By Susan Froyd
By Byron Graham
By Robin Edwards
By Bree Davies
By Josiah M. Hesse
By Bree Davies
By Susan Froyd
By Kate Gibbons
We've had a lot of little devils hoofing it on the Denver boards recently--Beethoven 'N' Pierrot, Lucifer Tonite and the Jerry Lewis rendition of Damn Yankees have come and gone from local theaters since December. Beethoven's devil was a sophisticated shape-shifter who never succeeded in seducing Beethoven into mediocrity. The title character in Lucifer was a master of sensual delights and convoluted reasoning who demonstrated, like C.S. Lewis's Screwtape, that most people would really rather go to hell. And Jerry Lewis's self-congratulatory performance in the Fifties baseball musical gave Old Nick a bad name--all that tired old shtick and self-adulation may point to an infernal worldview, but after a while, it's just a bore.
Fortunately, Lewis's mugging aside, Damn Yankees remains a lightweight charmer--and the production at Country Dinner Playhouse, though certainly not as slick or sexy as the Broadway road show, is actually more fun. An Arch Fiend for the whole family, Marcus Waterman plays the tricky Mr. Applegate with wit and panache. And you want to be up close when he pulls a lighted cigarette out of nowhere and produces an instant cane the same way.
The familiar story concerns a middle-aged Washington Senators fan who just wants to see his favorite team win the pennant once before he dies. In a fit of exasperation one night, Joe Boyd offers up his soul to the Devil for the opportunity to help the Senators--and in a flash of fire and smoke, the Adversary is there to take him up on his offer. But Joe is an experienced real estate agent and argues the Devil into an escape clause. The Devil, an egotist who underestimates Joe, transforms him into a dashing young athlete, Joe Hardy, and helps him get a tryout with the Senators. In one of the best bits of the whole evening, an unseen Joe "hits" ball after ball off-stage as the team and its manager, Van Buren, watch those high homers fly over the "garden wall."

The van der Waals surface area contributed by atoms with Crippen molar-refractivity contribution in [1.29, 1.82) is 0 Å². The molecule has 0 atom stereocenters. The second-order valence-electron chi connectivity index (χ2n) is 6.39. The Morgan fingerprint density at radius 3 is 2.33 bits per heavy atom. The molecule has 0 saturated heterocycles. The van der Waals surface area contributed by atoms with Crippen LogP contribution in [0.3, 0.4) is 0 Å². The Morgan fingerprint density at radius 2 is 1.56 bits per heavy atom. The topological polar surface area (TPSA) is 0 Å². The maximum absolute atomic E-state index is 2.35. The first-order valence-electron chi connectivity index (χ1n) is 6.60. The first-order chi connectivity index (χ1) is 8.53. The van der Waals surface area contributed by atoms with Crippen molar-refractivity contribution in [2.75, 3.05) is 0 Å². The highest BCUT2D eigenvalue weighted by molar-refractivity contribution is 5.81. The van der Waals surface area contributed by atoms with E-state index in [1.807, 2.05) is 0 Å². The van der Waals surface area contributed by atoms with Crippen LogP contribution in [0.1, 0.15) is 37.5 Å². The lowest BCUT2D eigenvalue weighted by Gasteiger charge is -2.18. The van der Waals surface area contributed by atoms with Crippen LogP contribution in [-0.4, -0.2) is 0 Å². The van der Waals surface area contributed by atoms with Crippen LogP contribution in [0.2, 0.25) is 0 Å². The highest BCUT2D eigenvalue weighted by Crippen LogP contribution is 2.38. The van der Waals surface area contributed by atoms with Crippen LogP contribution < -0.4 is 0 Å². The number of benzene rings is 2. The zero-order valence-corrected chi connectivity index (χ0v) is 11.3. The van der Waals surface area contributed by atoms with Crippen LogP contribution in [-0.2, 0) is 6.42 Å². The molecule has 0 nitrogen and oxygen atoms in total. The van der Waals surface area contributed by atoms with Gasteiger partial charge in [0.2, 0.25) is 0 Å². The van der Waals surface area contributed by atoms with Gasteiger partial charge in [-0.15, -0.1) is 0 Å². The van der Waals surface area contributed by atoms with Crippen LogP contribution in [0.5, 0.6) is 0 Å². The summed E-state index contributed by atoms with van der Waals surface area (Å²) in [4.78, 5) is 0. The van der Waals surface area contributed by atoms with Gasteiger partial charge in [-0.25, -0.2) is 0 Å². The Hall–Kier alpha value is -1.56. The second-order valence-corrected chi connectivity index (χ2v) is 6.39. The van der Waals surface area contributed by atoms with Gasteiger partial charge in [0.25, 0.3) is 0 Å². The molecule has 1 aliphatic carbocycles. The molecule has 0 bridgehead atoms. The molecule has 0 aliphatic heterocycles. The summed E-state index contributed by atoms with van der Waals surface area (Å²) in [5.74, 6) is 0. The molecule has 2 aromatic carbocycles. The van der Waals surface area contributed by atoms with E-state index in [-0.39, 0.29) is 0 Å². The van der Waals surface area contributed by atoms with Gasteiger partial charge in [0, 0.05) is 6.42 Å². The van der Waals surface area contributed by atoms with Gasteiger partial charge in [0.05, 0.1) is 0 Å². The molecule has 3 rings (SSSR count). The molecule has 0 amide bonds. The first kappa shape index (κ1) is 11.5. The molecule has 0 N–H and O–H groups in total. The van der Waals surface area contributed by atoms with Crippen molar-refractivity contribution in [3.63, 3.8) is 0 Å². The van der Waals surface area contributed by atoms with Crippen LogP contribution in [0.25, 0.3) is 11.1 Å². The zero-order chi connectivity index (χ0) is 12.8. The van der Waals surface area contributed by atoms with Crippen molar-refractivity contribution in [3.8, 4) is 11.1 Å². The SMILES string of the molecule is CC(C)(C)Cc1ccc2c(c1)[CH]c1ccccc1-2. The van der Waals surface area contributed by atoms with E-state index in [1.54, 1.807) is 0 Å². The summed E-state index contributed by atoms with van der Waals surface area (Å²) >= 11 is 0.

A bright reporter soon figures out that there's something more remarkable about Joe than his batting style, and she begins to search for his past--a past, of course, that doesn't really exist. Meanwhile, Joe gets lonesome for his wife and his home. He's an average bloke with a good heart, and despite the temptations of the lovely Lola, Applegate's chief tantalizing tart, he remains faithful to his "old girl."
It doesn't take a divining rod to locate the ending in this piece--it's all formula, and everyone knows what will happen. All of the characters are caricatures, though the Prince of Darkness is by far the most interesting of the cartoons. Keith Rice brings a strong voice, good presence and a touch of innocence to young Joe. Heidi Morrow uses her unusual voice in wonderful ways as the slinky Lola, sometimes belting it out like a jazz singer and sometimes heaving it up into her nose for a Latin-vamp effect. Unlike the way the part is handled in most Damn productions, Morrow's interpretation is more comic than it is sexual--this is a family show, remember, and though the role is still brash, it's not threatening.
George McKelvey as old Joe is impish and sweet. Dena Olstad-Rice's excellent voice gets restricted play as Joe's wife, Meg, and her performance is too squeaky and contrived. Ron Henry gives the team manager some authentic style--he used to play baseball, and you can tell. He makes a small role shine with a little careful, naturalistic layering and provides a glowing moment when he and the boys on the team sing "(You Gotta Have) Heart."
But then, all those great old show tunes like "Whatever Lola Wants, Lola Gets" and "A Man Doesn't Know" still sparkle under bright lights--despite changing mores and everything a recent spate of Andrew Lloyd Webber knockoffs have done to remove melody from musical theater.--Mason
Damn Yankees, through June 23 at the Country Dinner Playhouse, 6875 South Clinton Street, 799-1410.
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